In previous blogs, we have talked about the publication of new guidelines related to the treatment of hypertension such as the ESH/ESC Guidelines for the Management of Arterial Hypertension (available here). At the end of 2013, two additional guidelines were published; one from the Eighth Joint National Committee (JNC 8) and the other as a result of a joint effort by the American Society of Hypertension (ISH).
As the Affordable Care Act becomes more established here in the US, one of the many new initiatives it brings to bear is pay-for-performance. Pay-for-performance is an incentive that encourages physicians to deliver a higher quality of care, as opposed to a reimbursement model that drives more tests and procedures. While similar to the system the National Health Service (NHS) has had in the UK for several years now, there is much debate over whether this method will improve the healthcare situation in the US. One group of researchers recently tested the pay-for-performance model by using the rate of hypertension control as their quality metric.
Ambulatory Blood Pressure Monitoring (ABPM) is a commonly-used tool for the identification and treatment of hypertension with a variety of clinical applications including identification of white-coat hypertension, diagnosis of masked hypertension, monitoring the efficacy of anti-hypertensive treatment, and identification of resistant hypertension. One common question from both those preparing to implement ABPM in their practice, and current ABPM users alike, is whether or not it is a reimbursable procedure.
Just two months ago the European Society of Hypertension (ESH) released its new guidelines for the management and treatment of arterial hypertension at its annual meeting. ESH remains active in publishing guidance documents and has now released its latest position paper. The topic is Ambulatory Blood Pressure Monitoring (ABPM).
Latest trends in blood pressure measurement technique have shifted to central blood pressure (CBP) and understanding its affect on us. This topic was prevalent at the recent European Society of Hypertension (ESH) meeting in Milan, especially with regards to understanding how CBP can be used in the future to guide clinical cardiovascular treatment. CBP is your aortic blood pressure near the heart and can be obtained both invasively and noninvasively. The invasive process involves inserting a pressure sensor into the aorta, which is not very desirable especially when reliable noninvasive products exist today.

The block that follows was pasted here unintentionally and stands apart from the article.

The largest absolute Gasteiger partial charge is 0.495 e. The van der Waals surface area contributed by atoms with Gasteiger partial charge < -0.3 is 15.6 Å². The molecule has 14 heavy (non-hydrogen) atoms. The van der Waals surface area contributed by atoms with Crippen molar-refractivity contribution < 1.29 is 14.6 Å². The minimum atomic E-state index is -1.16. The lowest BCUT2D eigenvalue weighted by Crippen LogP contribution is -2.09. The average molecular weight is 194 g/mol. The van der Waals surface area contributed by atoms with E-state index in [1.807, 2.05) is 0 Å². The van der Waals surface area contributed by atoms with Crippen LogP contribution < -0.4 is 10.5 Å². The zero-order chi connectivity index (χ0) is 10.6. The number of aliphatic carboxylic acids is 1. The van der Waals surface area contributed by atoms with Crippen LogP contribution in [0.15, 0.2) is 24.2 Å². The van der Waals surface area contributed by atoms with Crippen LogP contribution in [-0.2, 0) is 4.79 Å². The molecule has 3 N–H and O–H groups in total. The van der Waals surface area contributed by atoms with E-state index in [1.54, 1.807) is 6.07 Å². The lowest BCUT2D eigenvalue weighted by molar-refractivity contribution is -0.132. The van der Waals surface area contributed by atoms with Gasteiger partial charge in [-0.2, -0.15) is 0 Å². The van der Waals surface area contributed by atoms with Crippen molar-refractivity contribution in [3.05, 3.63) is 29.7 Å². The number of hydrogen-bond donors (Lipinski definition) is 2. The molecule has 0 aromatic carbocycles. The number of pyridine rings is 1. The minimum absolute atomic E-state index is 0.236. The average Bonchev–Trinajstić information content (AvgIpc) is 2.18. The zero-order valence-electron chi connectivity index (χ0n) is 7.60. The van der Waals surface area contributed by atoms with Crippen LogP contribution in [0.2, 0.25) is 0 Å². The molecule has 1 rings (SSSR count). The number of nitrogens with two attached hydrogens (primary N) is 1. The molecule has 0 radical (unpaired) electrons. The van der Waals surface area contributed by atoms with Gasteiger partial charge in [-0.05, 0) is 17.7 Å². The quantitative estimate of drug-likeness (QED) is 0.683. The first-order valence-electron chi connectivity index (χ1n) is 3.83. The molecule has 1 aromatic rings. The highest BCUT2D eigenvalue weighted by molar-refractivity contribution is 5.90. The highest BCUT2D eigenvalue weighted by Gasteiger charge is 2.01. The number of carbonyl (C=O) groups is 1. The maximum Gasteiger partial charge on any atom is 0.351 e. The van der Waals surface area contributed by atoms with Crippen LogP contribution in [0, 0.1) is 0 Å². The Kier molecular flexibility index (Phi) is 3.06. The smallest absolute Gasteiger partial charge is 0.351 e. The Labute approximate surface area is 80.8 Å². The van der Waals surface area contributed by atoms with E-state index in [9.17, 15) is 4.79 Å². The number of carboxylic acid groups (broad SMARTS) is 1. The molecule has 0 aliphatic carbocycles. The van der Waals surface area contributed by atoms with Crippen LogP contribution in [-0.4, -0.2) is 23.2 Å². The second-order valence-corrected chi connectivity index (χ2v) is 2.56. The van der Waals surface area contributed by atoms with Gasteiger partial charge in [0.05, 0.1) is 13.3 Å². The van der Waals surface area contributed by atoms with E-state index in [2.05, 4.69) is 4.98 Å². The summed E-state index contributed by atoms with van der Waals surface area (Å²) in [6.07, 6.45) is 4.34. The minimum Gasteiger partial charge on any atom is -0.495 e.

Is it just me, or are healthcare providers becoming increasingly fed up with all of the new, fancy-schmancy healthcare IT 'solutions' that seem to be proliferating faster than ever before? Meaningful Use incentives have been the catalyst for the adoption of electronic medical records at an unprecedented rate, but some clinicians, administrators, and facility managers are beginning to question the value of what they've bought into as they struggle to electronically capture patient information—things like blood pressure, temperature, exam results, and other vitals.
Though we state it often, we at SunTech Medical aren't the only ones touting the utility of monitoring BP outside of a clinical setting. A recent article published by a northeastern regional news website advocates for the use of home BP (HBPM) and ambulatory BP monitoring (ABPM) to diagnose and monitor hypertension. An estimated 50% of patients experience either white coat hypertension or masked hypertension. Therefore, as Dr. David Landers is quoted in the article, "'One blood pressure reading in the office is not useful. What you need is more data points.'"
This year marked the 23rd scientific meeting of the European Society of Hypertension (ESH) on "Hypertension and Cardiovascular Protection". While the ESH annual meeting is always filled with the latest in hypertension research, this year's highlight was the presentation of the newest edition of the ESH/ESC (European Society of Cardiology) Guidelines for the management of arterial hypertension.
The above title is how author Craig Bowron, MD capped off his recent article “Traditional blood-pressure cuffs not that reliable.” As I was reading the article, I was pleased to see how successful the 15-physician clinic in Minneapolis had been with implementing an Ambulatory Blood Pressure Monitoring (ABPM) program to identify, diagnose and manage their hypertensive patients. One physician was quoted as saying “It’s been breathtaking to see how much difference there can be between office blood pressure readings and what we’ve found with ambulatory [ABP] monitoring”. The practice was able to lower or end treatment on 13% of their patients after ABPM testing revealed that they were being over-treated. Conversely, 18% had their medication added or increased as their ABPM results showed they were under-treated.